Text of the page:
2022: The Year Of Receiving Flowers

Another year is in the books. As the Black British music scene continues to demonstrate that it knows how to thrive, you start to take notice of a few things: its durability, its tendency to shapeshift according to the whim of artists, and just how much the wider world is watching. Whatever your tastes are, fans were eating on the music front this year, which speaks to a dynamism within the scene that makes every day as exciting as the last.

We started 2022 pining for a new project from the Bouff Daddy himself, J Hus, thanks to a fake album cover and tracklist that circulated online. But while that never came to fruition, enough of our stars came through to make their presence felt. Stormzy re-emerged from the wilderness to make history, as has become his forte, with the release of a seven-minute rap thriller in “Mel Made Me Do It” and its ambitious, iconic music video, preceding the drop of his third studio album, This Is What I Mean. As if to remind the game that he really excels in this rap thing, “Mel Made Me Do It” was a lyrical exercise fortified by appearances in the video by Black British legends from generations past and present, while his gospel and R&B-flavours third album served as an emotional venture into his psyche. Released in late November, the feeling was that the year was up in terms of big releases.

But then Little Simz said, “Hold my rhymebook.”

Just over a year after her transformational project, Sometimes I Might Be Introvert, for which she picked up MOBO and BRIT Awards and the 2022 Mercury Prize, the North Londoner blessed fans with a new offering, NO THANK YOU, in December, reaching the next stop of her one-way trip to greatness. Meanwhile, other so-called ‘alt’ musicians reached their own coronation moments this year. South Kilburn’s finest, Knucks, would prove his powers as an MC and producer on Alpha Place, an opus so rich in scope and storytelling that not only did it scoop this year’s MOBO Award for Album Of The Year—shared with Little Simz—but it united fans around the powers of an artist whose decade-long journey has now bore fruit. The same can be said for Kojey Radical, creator of one of 2022’s funkiest albums, Reason To Smile, a statement of intent that crystallised his years-long grind. Add projects by Loyle Carner, Jeshi, Louis Culture, FLOHIO and MINIKINGZ and music not considered mainstream had a stellar 365 days.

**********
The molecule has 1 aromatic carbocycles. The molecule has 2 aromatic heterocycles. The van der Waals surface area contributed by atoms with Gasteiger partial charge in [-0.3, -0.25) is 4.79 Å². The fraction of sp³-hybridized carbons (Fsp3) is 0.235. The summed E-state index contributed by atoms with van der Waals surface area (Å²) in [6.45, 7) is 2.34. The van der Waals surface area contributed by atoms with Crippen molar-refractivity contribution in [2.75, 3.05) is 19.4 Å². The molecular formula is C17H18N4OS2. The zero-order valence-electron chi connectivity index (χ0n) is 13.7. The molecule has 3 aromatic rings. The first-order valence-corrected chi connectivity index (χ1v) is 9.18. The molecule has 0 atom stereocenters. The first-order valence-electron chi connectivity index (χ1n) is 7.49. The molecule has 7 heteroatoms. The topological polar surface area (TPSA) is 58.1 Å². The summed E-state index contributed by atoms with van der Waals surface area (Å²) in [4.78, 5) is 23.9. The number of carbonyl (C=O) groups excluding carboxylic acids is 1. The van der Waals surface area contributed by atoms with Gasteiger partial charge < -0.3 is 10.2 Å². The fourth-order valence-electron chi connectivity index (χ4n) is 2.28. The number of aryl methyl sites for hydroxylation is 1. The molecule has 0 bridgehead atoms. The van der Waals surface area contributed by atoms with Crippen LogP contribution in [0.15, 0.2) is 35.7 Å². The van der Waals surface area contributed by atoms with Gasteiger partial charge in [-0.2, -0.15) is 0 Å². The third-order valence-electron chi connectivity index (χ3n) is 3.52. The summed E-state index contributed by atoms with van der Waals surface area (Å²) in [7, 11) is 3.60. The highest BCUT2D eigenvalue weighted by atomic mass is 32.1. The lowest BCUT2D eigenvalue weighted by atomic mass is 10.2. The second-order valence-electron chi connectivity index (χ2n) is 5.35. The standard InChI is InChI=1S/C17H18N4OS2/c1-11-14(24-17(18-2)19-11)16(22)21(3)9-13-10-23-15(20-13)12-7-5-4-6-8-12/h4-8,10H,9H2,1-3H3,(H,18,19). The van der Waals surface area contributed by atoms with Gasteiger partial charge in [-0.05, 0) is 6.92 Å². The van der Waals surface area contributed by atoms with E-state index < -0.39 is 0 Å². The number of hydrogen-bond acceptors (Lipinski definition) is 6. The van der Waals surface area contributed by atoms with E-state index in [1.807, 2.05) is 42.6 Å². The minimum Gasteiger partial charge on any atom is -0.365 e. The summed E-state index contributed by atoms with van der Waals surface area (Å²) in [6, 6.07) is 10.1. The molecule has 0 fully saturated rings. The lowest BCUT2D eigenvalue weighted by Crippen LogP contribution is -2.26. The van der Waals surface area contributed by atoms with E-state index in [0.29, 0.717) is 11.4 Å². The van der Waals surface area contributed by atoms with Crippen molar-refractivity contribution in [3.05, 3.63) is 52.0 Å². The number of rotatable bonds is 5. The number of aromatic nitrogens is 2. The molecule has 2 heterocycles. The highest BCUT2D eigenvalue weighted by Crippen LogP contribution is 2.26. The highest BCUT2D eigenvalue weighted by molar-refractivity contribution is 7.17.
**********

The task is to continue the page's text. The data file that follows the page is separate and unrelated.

Making a case for this year’s MVP, however, was Brixton driller K-Trap, who had a year many would envy. Incredibly productive and impactful, he began with the long-awaited collaboration mixtape, Joints, with fellow South London spitter Blade Brown in March, before returning with the second instalment of famed mixtape The Last Whip by September. Both projects would crack the Top 20 in the UK Albums Chart, not only an impressive feat for Trapo but yet another marker of drill music’s endearing power as a musical movement. His collab with Skepta on the remix to his modern-day drill classic, “Warm”, also shook the room.

The legends and veterans we know as ‘road rappers’ excelled all year: Rimzee would reach new audiences with his 2022 tape, Cold Feet; Youngs Teflon’s one-two punch of Side A and B of All Eyes On Me Against The World were engrossing listens; and Blade’s efforts on the aforementioned Joints were indelible. Meanwhile, as we called it in January, the women of UK rap had a lot to say this year, with ShaSimone, SB, Cristale, Ms Banks and Deyah releasing impressive projects throughout.

While rap thrived, 2022 saw debates about the state of UK R&B reach a fever pitch, so much so that we had to address it. But for anyone who was paying attention, that part of the scene was on fire. From FLO emerging to redefine the girl group and scoop up the 2023 BRITs Rising Star Award to Bellah dropping one of the best projects of the year in Adultsville, as well as solid drops from the likes of Miraa May, Jim Legxacy, Nippa, Debbie, Shae Universe, Ojerime and countless others making waves, R&B proved to be as healthy and vibrant as it has ever been.

The same could be said for the jazz scene, which shined thanks to contributions by Ezra Collective, KOKOROKO, The Comet Is Coming, Oscar Jerome and Ego Ella May, among others. Not wanting to be left behind, grime had plenty of moments in the sun, thanks largely to the efforts of Blay Vision, whose “Cammy Riddim” instrumental was blessed by everyone from Skepta and Manga Saint Hilaire to CASISDEAD and Cadell, showing that nothing beats the incomparable energy grime offers. The efforts of Nia Archives, Hagan, Lil Silva, Bonobo, Shygirl and Eliza Rose also gave club music a real shot in the arm as the COVID-shaped cloud over the music industry cleared for good.

Whichever direction you’re looking at, 2022 has been very good to UK music. Whether this continues into 2023 is merely a formality at this point, because this country plays host to some of the most creative minds in the world doing what they love and, in turn, making our scene as exciting as we knew it always could be.

Editor’s Note: The playlist below is in no particular order.

Posted on December 20, 2022